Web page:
Beginning Year 24

ELD AVID

It is a mixed bag, this starting a new school year, my twenty-fourth. I feel like I’m still new at teaching, and at the same time I feel like I’ve done it all my life. This is my eighth year teaching middle school, and this year I’m teaching eighth grade ELD again, with a bonus class of seventh graders for a ‘support’ class. This class can be whatever I make it. That is a privilege and a challenge! We’ve already begun the annual CELDT testing (California English Language Development Test), and I hope to finish it as soon as possible. We have 215 English learners this year, and doing the one-on-one verbal tests takes time. But I’ll have help with that.

I’m facing a dilemma this year. We usually have about 100 students in ELD classes, and the rest of our English learners, the more advanced ones, are in mainstream English classes. This usually works pretty well, but I always worry that someone is out there who needs our help. So I pore over grades and what little we have in the way of test scores to see if I can determine if we’re missing anyone who needs our classes. Without knowing them all, I can only guess. This year we have a couple of extra sections of ELD classes. In addition I moved a few students (boys) into my eighth grade ELD classes. Their test scores were low, and their grades so uneven, it seemed like the right thing to do.

But here’s the rub. It seems that I didn’t check enough for discipline interventions. Had I done so, I might have taken into account another aspect of the picture. Perhaps they did poorly and scored so low because they were just messing around. They were wreaking havoc on a new teacher and they were seventh grade boys. And putting them into ELD classes can exacerbate bad behavior because they are with all their friends in there and they think it’s play time. That’s what it feels like at any rate.  Most of the students that I moved into my classes are behaving in ways that are inappropriate for class, and they are making it impossible for anyone to learn. So in trying to do the right thing, I’ve created a dilemma for myself.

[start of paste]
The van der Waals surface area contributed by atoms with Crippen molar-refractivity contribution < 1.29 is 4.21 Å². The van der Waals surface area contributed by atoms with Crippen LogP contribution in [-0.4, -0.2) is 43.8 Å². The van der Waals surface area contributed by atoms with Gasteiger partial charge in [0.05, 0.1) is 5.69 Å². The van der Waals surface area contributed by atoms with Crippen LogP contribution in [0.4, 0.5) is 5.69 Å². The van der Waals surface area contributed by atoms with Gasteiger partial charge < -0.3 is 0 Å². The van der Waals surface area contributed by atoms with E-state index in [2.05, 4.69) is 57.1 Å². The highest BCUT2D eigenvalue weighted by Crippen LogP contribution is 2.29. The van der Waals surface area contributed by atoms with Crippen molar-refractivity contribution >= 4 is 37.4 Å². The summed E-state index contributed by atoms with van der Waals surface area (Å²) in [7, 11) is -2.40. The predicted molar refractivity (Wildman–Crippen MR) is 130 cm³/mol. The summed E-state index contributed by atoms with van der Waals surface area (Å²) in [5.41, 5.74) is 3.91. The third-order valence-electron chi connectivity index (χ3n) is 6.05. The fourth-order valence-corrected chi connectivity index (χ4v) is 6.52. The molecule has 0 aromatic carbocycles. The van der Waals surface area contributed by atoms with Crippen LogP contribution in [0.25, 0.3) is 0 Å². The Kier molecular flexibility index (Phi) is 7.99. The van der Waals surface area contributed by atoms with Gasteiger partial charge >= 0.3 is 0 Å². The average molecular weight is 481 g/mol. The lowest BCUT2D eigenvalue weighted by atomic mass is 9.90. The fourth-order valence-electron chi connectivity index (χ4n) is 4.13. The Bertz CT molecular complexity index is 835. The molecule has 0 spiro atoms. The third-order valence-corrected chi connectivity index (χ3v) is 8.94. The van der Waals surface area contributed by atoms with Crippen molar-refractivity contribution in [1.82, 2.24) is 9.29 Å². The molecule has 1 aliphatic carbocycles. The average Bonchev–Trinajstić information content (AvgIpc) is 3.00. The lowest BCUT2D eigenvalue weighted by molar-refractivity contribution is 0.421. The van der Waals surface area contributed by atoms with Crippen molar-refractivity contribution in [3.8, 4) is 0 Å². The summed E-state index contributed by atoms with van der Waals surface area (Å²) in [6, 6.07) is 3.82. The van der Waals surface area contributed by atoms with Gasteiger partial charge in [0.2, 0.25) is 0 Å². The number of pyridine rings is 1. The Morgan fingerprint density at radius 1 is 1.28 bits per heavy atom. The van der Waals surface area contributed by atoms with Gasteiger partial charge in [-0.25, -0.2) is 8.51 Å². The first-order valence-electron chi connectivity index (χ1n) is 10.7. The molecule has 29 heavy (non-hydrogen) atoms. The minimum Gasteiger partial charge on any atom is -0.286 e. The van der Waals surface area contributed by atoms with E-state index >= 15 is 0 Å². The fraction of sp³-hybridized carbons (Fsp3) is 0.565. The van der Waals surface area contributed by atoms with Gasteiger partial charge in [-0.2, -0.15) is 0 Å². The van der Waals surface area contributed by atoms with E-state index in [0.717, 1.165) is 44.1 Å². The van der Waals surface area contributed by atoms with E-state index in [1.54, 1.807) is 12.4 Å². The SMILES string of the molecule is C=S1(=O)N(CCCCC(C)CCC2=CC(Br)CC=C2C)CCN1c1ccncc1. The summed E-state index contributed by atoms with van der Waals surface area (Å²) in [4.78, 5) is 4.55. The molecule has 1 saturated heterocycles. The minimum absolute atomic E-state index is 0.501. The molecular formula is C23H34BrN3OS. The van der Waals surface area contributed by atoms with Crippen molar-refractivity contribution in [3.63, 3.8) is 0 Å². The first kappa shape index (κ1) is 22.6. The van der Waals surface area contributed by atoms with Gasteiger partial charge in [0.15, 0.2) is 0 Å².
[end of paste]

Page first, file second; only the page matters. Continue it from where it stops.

Today I moved the worst offender back to mainstream English. I thought I’d be able to work with him but he had no interest in interacting at all with me, nor in participating in the classwork. He just wanted to bounce around the classroom and complain. He wouldn’t meet my eyes even when I stood in front of him and asked him to, and he certainly didn’t want to do anything other than play around.  It is clear that his grades and test scores were more about his behavior than his need for an ELD class.  I hope he does better out there, with a strict male teacher. And I do hope it was the right thing to do, but truthfully, I feel a little guilty about not keeping him in my class. I feel like I should be able to be an effective teacher with every student, no matter what. No matter that I know in my heart that isn’t really true. And by keeping him in there because I thought I should, I was taking away the chance for the other students to learn. One really has to weigh so many things in making these decisions.

I am determined to  not only enjoy this, my penultimate year of teaching, but to make it a great year for the students in my classes. I want them to come away feeling like they had a great time and they learned so much, that they are ready to take on the rigor of high school. Isn’t that what we all wish?

I wonder how other ELD programs are set up. Do you have every single EL student in an ELD class? How do you decide who is placed in ELD and who will be fine in mainstream classes? I’d really like to know.

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2 thoughts on “Beginning Year 24

  1. jamieayres says:

    It’s a tough decision! Our administrators look at the data and make those decisions, but we can always give our input the first couple weeks of school as to if there needs to be some shuffling. I’ve had several students move into my eighth grade classes (and one seventh grade class, too) this first week of school. I have some LY and LF students, nothing major. But I have a lot of SLD kids this year . . . one class with 8 out of 24 students, and no help during the 82 minutes I see them every day for reading, then Language Arts. It should be an interesting year, but I’m determined to make it fun while challenging 🙂 Best of luck! It’s my 14th year teaching . . . I don’t know if I can go to 24. Might retire at 15, lol.

    • lynnjake says:

      Interesting how different schools do this in different ways. As EL Facilitator, I do the placement of students in the EL classes. We have a fair amount of movement within the schedule for the first week or two, and then it settles down. I agree with making it fun and challenging. I”m looking forward to retiring after 25 years, and am determined to have fun these last two! Thanks for reading and commenting, Jamie.

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